So if you need more than 18 cores, more than 128GB RAM or you need ECC and an absolutely uber-stable platform then a Xeon is the weapon of choice. For the vast majority of us though, it's not the best choice in terms of either performance or cost. Indeed I would not be surprised to see a reduction in the number of single socket Xeon models due to this expansion of the core i7/i9 line.



Jun 19, 2017 at 07:18 AM
danski0224
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p.3 #14 · p.3 #14 · If you were creating a great photo computer, what would it be?


Mr Mouse wrote:
What is a typical photo Application? AutoPano Giga is not a typical Image application by any stretch of one imagination. It is a specialized stitching application. Where many images are stitch together. That process can be done with parallel threads that work on seams between overlapping images. The more image the are the more threads can be used and execute in parallel. That is a process that an image editor like Photoshop may occasionally do it not the typical thing that Photoshop is doing. Most of the Time Photoshop is waiting on the user to do something it is
...Show more

I did not claim that AutoPano is a typical photo application.

However, I can claim that AutoPano will max out all of the available cores on my machine (for a short time), and Adobe CS5 will not, while attempting the same photo merge.

Most (almost all) of the time I am using Lightroom, and it will hardly ever break 20% CPU utilization.

The only way I can speed that up is to overclock beyond 4GHz. More physical cores or dual CPU's will not help. I am maxed out on memory too.

My current system will not support a single dual slot GPU (power limitations), so I can't try one to see what happens, or if it would be any better than what I have. I am not sure if adding a second single slot GPU will have an effect either. I have a power supply capable of running it, but it is not clear if (1) the applications like Photoshop/Lightroom will utilize it or (2) if the motherboard fully supports it.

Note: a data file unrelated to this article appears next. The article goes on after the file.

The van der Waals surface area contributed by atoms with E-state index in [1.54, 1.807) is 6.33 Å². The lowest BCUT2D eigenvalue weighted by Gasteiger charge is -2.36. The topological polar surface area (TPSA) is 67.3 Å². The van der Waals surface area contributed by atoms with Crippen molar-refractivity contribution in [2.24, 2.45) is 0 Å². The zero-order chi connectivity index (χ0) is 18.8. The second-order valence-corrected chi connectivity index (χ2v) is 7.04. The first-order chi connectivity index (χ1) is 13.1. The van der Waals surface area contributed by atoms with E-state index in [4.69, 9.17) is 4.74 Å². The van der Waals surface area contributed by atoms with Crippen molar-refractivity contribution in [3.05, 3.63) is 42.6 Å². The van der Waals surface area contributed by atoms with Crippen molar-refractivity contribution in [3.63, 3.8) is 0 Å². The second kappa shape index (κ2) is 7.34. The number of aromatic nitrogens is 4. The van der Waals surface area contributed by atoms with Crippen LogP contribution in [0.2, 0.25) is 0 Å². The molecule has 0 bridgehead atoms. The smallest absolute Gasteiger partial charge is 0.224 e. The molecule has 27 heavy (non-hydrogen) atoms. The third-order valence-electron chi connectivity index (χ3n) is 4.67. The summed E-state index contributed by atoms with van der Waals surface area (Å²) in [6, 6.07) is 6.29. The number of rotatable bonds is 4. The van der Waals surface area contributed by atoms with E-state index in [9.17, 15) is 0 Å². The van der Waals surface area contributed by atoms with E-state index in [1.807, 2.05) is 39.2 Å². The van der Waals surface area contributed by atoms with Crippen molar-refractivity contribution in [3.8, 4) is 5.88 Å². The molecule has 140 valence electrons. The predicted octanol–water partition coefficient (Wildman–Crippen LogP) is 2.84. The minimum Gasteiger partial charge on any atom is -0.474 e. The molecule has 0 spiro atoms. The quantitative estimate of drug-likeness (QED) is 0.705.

So while I may have a plain jane workstation by current standards, it will take something close to a bleeding edge build to better it for Adobe product use- something that will run at over 4GHz and have 128gb RAM.






Jun 19, 2017 at 09:46 AM
Paul Mo
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p.3 #15 · p.3 #15 · If you were creating a great photo computer, what would it be?


While we wring our hands are we not waiting for 'better written/higher efficiency' software?


Jun 19, 2017 at 10:50 AM
Mr Mouse
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p.3 #16 · p.3 #16 · If you were creating a great photo computer, what would it be?


danski0224 wrote:
So while I may have a plain jane workstation by current standards, it will take something close to a bleeding edge build to better it for Adobe product use- something that will run at over 4GHz and have 128gb RAM.



I'll never have a bleeding Edge Computer they simply cost too much for what you get and in a years time their technology will drop in price. I also no longer build PC. I can buy a refurbished workstation with service, installed legal software and it will be delivered to me in working order for less that I can build one if I consider the research time I need to do for components the build time the install time and I have to do all the maintenance. For 2K I can get a workstation delivered that will handle what I do well.

What I do does nor require Bleeding Edge


I Photoshop or ACR was specifically written to stitch I would be willing to bet they would do it better then they do stitching now.

I also just tested ACR 9.10.1 Had it stitch 13 5MP jpeg file Took little time all 24 threads showed some utilization not much and I'm sure the AutoPandGiga would do a better job


Edited on Jun 19, 2017 at 04:40 PM · View previous versions



Jun 19, 2017 at 03:57 PM
15Bit
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p.3 #17 · p.3 #17 · If you were creating a great photo computer, what would it be?


Paul Mo wrote:
While we wring our hands are we not waiting for 'better written/higher efficiency' software?


Better to wring your hands than hold your breath on that i think



Jun 19, 2017 at 04:00 PM
CanadaMark